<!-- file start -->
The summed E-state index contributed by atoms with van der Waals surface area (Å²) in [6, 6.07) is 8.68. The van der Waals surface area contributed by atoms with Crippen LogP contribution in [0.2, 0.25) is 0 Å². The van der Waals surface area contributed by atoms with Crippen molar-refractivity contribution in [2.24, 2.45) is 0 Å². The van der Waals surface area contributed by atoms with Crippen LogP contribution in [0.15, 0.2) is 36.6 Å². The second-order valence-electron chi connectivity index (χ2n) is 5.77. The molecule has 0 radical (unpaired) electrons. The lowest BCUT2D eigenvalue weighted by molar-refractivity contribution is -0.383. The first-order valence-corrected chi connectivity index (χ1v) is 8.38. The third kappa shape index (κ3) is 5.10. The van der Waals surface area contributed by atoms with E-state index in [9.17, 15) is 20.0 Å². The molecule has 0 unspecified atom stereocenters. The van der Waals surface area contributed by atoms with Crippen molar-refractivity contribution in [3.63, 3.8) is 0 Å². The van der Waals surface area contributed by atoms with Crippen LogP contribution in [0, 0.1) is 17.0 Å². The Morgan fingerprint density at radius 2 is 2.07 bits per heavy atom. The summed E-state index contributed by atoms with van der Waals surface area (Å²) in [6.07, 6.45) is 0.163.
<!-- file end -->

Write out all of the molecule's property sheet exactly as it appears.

The summed E-state index contributed by atoms with van der Waals surface area (Å²) in [6, 6.07) is 8.68. The van der Waals surface area contributed by atoms with Crippen LogP contribution in [0.2, 0.25) is 0 Å². The van der Waals surface area contributed by atoms with Crippen molar-refractivity contribution in [2.24, 2.45) is 0 Å². The van der Waals surface area contributed by atoms with Crippen LogP contribution in [0.15, 0.2) is 36.6 Å². The second-order valence-electron chi connectivity index (χ2n) is 5.77. The molecule has 0 radical (unpaired) electrons. The lowest BCUT2D eigenvalue weighted by molar-refractivity contribution is -0.383. The first-order valence-corrected chi connectivity index (χ1v) is 8.38. The third kappa shape index (κ3) is 5.10. The van der Waals surface area contributed by atoms with E-state index in [9.17, 15) is 20.0 Å². The molecule has 0 unspecified atom stereocenters. The van der Waals surface area contributed by atoms with Crippen molar-refractivity contribution in [3.63, 3.8) is 0 Å². The van der Waals surface area contributed by atoms with Crippen LogP contribution in [0, 0.1) is 17.0 Å². The Morgan fingerprint density at radius 2 is 2.07 bits per heavy atom. The summed E-state index contributed by atoms with van der Waals surface area (Å²) in [6.07, 6.45) is 0.163.